LEAD books, which some scholars believe could hold clues to the
origins of Christianity, are to have their own research body.
The Centre for the Study of the Jordanian Lead Books was
launched on Tuesday, four years after the first media reports of
their discovery, amid speculation about their authenticity (News, 1
It will be a limited not-for-profit company, and its first task
is to establish an evaluation panel that will "aim to come as near
as possible to unanimous agreement on the origin and meaning of the
David and Jennifer Elkington, present at a press conference in
London on Tuesday, first saw the books in 2007, during a visit to
an acquaintance in Israel. They went to Jordan to locate the cave
where the books were said to have been found, and have since
campaigned for their repatriation to the country.
Media reports of the discovery prompted much online discussion.
Dr Peter Thonemann, Associate Professor in Ancient History at
Oxford University, wrote in The Times Literary Supplement
in 2011 that he "would stake [his] career" on his belief that the
material had been faked.
Dr Margaret Barker, an independent scholar awarded a doctorate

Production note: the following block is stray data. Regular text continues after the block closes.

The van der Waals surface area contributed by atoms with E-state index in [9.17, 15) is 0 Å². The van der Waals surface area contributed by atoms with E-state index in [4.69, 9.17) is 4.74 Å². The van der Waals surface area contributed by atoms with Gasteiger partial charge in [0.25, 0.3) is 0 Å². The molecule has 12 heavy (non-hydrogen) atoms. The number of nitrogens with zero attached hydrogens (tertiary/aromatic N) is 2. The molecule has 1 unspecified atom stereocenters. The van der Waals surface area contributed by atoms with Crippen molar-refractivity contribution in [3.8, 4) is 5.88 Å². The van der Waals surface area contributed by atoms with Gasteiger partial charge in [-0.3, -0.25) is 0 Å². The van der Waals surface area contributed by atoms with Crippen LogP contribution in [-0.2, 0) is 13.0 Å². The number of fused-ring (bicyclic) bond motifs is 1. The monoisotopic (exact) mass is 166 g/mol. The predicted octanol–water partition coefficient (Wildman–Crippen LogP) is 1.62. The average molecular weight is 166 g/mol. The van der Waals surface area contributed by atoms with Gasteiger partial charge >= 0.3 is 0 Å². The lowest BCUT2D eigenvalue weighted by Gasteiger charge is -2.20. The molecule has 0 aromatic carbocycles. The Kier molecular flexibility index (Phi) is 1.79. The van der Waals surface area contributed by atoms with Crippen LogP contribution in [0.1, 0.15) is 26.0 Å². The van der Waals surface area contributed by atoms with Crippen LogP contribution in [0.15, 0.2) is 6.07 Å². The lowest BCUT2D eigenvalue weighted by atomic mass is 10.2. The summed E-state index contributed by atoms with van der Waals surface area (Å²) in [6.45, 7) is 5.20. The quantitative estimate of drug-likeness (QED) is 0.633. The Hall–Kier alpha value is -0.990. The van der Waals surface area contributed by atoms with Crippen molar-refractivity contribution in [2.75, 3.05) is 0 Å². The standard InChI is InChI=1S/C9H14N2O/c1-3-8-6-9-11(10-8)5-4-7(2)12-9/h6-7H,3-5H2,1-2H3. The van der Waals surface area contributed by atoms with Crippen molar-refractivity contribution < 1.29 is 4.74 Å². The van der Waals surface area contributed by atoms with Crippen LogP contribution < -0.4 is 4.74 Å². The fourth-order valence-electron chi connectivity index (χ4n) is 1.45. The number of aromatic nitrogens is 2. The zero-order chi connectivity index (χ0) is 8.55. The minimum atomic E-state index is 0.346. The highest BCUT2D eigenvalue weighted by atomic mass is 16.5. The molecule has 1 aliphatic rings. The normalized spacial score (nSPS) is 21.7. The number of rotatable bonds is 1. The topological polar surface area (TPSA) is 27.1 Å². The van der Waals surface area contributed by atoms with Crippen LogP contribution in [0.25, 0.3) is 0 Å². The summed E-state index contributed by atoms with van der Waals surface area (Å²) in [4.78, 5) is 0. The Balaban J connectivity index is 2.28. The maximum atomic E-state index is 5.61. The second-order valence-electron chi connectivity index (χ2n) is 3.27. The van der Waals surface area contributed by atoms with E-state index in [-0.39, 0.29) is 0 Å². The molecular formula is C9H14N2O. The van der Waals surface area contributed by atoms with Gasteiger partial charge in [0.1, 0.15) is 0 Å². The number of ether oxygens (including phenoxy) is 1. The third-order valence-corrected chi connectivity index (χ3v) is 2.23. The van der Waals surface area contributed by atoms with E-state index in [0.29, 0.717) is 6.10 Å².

in divinity by Lord Williams in 2008, said on Tuesday that "hostile
bloggers" had caused "major delay" to the study of the books, and
may have caused "irreparable damage to the books and the site where
they were found". The Elkingtons believe that many books have since
been sold on the black market.
Although a few are available for study in the UK - some of them
on loan from the Jordanian Department of Antiquities - research is
currently working with a series of high-resolution photographs of
the books taken by Mr Elkington in 2009.
Matthew Hood, an engineer who has studied metallurgy, suggests
that it would be "extremely difficult to have artificially
manufactured these objects". He said that 12 rounds of
metallurgical tests had already been carried out. Dr Barker
believed that there was nothing to which the books could be
compared. While there should be "no predetermined idea as to what
we should find", she said that many of the images in the books were
familiar to her, including some linked to the Jerusalem temple and
Sukkot festival. Others she could "immediately" set in the
context of the origins of Christianity, such as a series of
diagonal crosses, and faces shining like the sun.
"I was extremely excited at the amount of imagery that coincided
with the Book of Revelation," she said. "It really was quite
Dr Barker will chair the Centre's board, and also sit on the
evaluation panel, which will be chaired by Professor Robert
Hayward, of Durham University. Other members include Professor
Philip Davies of the University of Sheffield, and Dr Samuel Zinner,
an independent scholar formerly of the University of
Nebraska-Lincoln. The panel will be funded independently of the
Centre, and no individual or body will be able to donate more than